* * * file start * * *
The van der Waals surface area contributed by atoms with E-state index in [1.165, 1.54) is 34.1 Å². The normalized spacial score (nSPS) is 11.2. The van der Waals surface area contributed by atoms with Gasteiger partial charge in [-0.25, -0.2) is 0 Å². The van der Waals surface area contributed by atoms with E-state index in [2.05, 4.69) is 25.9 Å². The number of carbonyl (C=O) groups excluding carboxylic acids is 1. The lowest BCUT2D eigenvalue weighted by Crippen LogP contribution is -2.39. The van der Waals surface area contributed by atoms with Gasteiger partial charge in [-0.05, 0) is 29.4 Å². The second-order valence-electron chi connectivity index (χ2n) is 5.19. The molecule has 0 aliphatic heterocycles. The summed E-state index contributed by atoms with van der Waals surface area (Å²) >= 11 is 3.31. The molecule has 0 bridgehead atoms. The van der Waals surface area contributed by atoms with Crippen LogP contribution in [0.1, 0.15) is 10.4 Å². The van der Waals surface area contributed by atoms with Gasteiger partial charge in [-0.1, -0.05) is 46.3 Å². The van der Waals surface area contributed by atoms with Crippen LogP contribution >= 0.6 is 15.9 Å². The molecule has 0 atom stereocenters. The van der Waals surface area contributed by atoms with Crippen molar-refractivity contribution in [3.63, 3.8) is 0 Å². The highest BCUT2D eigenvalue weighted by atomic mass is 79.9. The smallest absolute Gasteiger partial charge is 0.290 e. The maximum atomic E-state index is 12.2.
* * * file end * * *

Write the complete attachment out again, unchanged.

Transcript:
The van der Waals surface area contributed by atoms with E-state index in [1.165, 1.54) is 34.1 Å². The normalized spacial score (nSPS) is 11.2. The van der Waals surface area contributed by atoms with Gasteiger partial charge in [-0.25, -0.2) is 0 Å². The van der Waals surface area contributed by atoms with E-state index in [2.05, 4.69) is 25.9 Å². The number of carbonyl (C=O) groups excluding carboxylic acids is 1. The lowest BCUT2D eigenvalue weighted by Crippen LogP contribution is -2.39. The van der Waals surface area contributed by atoms with Gasteiger partial charge in [-0.05, 0) is 29.4 Å². The second-order valence-electron chi connectivity index (χ2n) is 5.19. The molecule has 0 aliphatic heterocycles. The summed E-state index contributed by atoms with van der Waals surface area (Å²) >= 11 is 3.31. The molecule has 0 bridgehead atoms. The van der Waals surface area contributed by atoms with Crippen LogP contribution in [0.1, 0.15) is 10.4 Å². The van der Waals surface area contributed by atoms with Gasteiger partial charge in [-0.1, -0.05) is 46.3 Å². The van der Waals surface area contributed by atoms with Crippen LogP contribution >= 0.6 is 15.9 Å². The molecule has 0 atom stereocenters. The van der Waals surface area contributed by atoms with Crippen molar-refractivity contribution in [3.63, 3.8) is 0 Å². The highest BCUT2D eigenvalue weighted by atomic mass is 79.9. The smallest absolute Gasteiger partial charge is 0.290 e. The maximum atomic E-state index is 12.2.